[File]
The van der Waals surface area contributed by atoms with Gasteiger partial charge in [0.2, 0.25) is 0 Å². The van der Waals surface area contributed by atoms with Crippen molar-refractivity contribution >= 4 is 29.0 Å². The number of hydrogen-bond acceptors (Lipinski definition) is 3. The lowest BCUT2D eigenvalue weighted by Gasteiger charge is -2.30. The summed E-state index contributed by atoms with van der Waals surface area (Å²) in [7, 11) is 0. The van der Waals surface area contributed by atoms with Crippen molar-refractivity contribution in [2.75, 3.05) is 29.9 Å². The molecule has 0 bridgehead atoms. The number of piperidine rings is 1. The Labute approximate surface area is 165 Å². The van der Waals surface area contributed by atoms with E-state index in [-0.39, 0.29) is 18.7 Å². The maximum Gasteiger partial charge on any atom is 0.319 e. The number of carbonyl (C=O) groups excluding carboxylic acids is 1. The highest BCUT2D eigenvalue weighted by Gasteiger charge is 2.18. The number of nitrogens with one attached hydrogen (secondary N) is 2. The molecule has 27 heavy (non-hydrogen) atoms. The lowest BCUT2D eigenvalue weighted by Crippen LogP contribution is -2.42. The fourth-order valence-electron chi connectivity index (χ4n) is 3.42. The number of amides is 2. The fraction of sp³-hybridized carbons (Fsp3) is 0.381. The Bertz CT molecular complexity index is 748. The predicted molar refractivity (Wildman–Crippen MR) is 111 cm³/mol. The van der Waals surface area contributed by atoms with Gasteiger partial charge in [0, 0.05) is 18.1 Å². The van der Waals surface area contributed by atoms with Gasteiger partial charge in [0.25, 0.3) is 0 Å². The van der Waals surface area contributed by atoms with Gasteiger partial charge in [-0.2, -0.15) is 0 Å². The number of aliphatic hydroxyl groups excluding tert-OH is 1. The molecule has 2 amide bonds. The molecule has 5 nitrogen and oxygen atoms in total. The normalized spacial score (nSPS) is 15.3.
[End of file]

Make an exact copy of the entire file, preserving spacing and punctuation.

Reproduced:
The van der Waals surface area contributed by atoms with Gasteiger partial charge in [0.2, 0.25) is 0 Å². The van der Waals surface area contributed by atoms with Crippen molar-refractivity contribution >= 4 is 29.0 Å². The number of hydrogen-bond acceptors (Lipinski definition) is 3. The lowest BCUT2D eigenvalue weighted by Gasteiger charge is -2.30. The summed E-state index contributed by atoms with van der Waals surface area (Å²) in [7, 11) is 0. The van der Waals surface area contributed by atoms with Crippen molar-refractivity contribution in [2.75, 3.05) is 29.9 Å². The molecule has 0 bridgehead atoms. The number of piperidine rings is 1. The Labute approximate surface area is 165 Å². The van der Waals surface area contributed by atoms with E-state index in [-0.39, 0.29) is 18.7 Å². The maximum Gasteiger partial charge on any atom is 0.319 e. The number of carbonyl (C=O) groups excluding carboxylic acids is 1. The highest BCUT2D eigenvalue weighted by Gasteiger charge is 2.18. The number of nitrogens with one attached hydrogen (secondary N) is 2. The molecule has 27 heavy (non-hydrogen) atoms. The lowest BCUT2D eigenvalue weighted by Crippen LogP contribution is -2.42. The fourth-order valence-electron chi connectivity index (χ4n) is 3.42. The number of amides is 2. The fraction of sp³-hybridized carbons (Fsp3) is 0.381. The Bertz CT molecular complexity index is 748. The predicted molar refractivity (Wildman–Crippen MR) is 111 cm³/mol. The van der Waals surface area contributed by atoms with Gasteiger partial charge in [0, 0.05) is 18.1 Å². The van der Waals surface area contributed by atoms with Gasteiger partial charge in [0.25, 0.3) is 0 Å². The van der Waals surface area contributed by atoms with Gasteiger partial charge in [-0.2, -0.15) is 0 Å². The number of aliphatic hydroxyl groups excluding tert-OH is 1. The molecule has 2 amide bonds. The molecule has 5 nitrogen and oxygen atoms in total. The normalized spacial score (nSPS) is 15.3.